How Often Should a CER Be Updated?
If a company intends to sell its medical devices in the EU, it must produce and maintain a clinical evaluation report (CER) for the medical device that complies with Regulation (EU) 2017/745 Medical Device Regulation (MDR) and takes guidelines set forth in MEDDEV 2.7/1 revision 4 into account. The CER documents the result of the clinical evaluation of a medical device, and performing a thorough CER literature search is vital to writing an effective CER. An AI-based automated literature review software such as DistillerSR can expedite this and other tasks involved in writing a CER to a great extent.
Understanding the regulations a CER needs to comply with is essential to producing and maintaining a compliant CER. In the EU, based on the type of medical device, there are two major sets of regulations–the MDR and the IVDR. The difference between MDR and IVDR is that the MDR requires a clinical evaluation report (CER) for a medical device, whereas the IVDR requires a performance evaluation report (PER) for an in-vitro diagnostic device.
In this post, let’s dive into the various aspects of a CER, as well as how often a CER should be updated.
What Is a CER?
A Clinical Evaluation Report is a standalone document that is an important step toward procuring the CE mark for any device that is to be produced or distributed in the EU. A clinical evaluation involves the assessment and analysis of all available clinical data pertaining to a medical device to verify the safety and performance of the device. Article 2, Section 48 of the MDR defines clinical data as information concerning safety or performance, generated from the use of a device, sourced from clinical investigation(s), scientific literature, equivalent devices, or post-market surveillance and post-market clinical follow-up reports.
The CER is therefore based on clinical data extracted from existing literature, clinical experience, clinical trials, or any combination of the three. An effective CER should support strong evidence that the device achieves its intended purpose without exposing patients and users to risk and should justify any claims made by the manufacturer against the product.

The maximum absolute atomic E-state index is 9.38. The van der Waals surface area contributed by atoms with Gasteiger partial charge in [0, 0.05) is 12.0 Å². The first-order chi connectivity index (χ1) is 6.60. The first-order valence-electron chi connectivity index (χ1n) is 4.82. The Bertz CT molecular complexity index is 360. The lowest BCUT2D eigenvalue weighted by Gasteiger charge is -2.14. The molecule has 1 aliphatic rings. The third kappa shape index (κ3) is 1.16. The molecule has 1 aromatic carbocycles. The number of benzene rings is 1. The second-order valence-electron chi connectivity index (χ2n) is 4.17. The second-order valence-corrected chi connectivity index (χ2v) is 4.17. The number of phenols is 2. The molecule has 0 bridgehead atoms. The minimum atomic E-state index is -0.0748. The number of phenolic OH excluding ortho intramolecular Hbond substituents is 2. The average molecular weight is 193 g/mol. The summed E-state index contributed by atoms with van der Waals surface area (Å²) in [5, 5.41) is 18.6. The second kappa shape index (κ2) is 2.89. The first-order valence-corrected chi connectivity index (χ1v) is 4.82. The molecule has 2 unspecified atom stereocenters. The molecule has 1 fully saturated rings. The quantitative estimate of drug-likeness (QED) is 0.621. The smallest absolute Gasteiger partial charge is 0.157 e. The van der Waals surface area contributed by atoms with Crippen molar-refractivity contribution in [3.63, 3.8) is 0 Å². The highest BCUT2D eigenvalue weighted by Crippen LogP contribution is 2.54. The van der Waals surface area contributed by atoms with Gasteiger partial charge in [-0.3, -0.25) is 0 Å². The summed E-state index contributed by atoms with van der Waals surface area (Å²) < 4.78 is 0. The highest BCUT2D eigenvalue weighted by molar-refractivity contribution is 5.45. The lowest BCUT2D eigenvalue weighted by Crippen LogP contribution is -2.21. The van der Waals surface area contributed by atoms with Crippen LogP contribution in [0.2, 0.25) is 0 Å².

A medical device manufacturer is required to prepare and submit a CER with the technical file as a part of the CE Marking/Conformity assessment process.
Learn More About DistillerSR
(Article continues below)
When to Update a CER
Preparing and submitting the initial report is just the beginning of the CER life cycle. It is a document that needs to be updated regularly. Updates to a CER are required either annually, when the manufacturer receives new triggering information from post-market surveillance that could change the current evaluation, or every two to five years if the medical device is well established and does not pose any significant risks to the users and patients, depending on the risk class the device belongs to.
Section 6.2.3 of MEDDEV 2.7/1 revision 4 provides guidance to manufacturers on how often to update clinical evaluations. It says that the “manufacturer should define and justify the frequency” of CER updates. The frequency of the CER update depends on factors such as the invasiveness of the medical device, the complexity, and design of the device, the risk class of the device, the overall risk of the target population on which the device is used, the adverse event reporting ratios for devices placed on the market, and the addition of the latest clinical research data pertaining to the device, among others.
Using these and other metrics, a manufacturer needs to follow a systematic approach to ascertain the CER update frequency of a particular device.
However, regardless of the proposed rationalization of the CER update frequency, the manufacturer must update a CER after getting new information from post-market surveillance activities which might change the current clinical evaluation. For example, safety reports, newly published literature, or Post-Market Clinical Follow-Up (PCMF) studies may uncover previously unknown safety concerns. Clinical data from these sources must be continually evaluated because it may change the risk/benefit profile of the medical device. If new clinical data implies a change in the risk/benefit profile, compromises the safety and/or performance of the device, or negates any claims made against the device, the manufacturer must update the CER and further actions may be needed.
The CER is a centerpiece of the technical documentation needed to acquire a CE marking so that a medical device can be produced and distributed in the EU. Because the ultimate goal of preparing a CER is to ensure patient safety and device performance, it is a document that needs to be updated regularly. The frequency of CER update depends on the risk class of the device, the data from the latest research, and post-market surveillance activities, among other factors.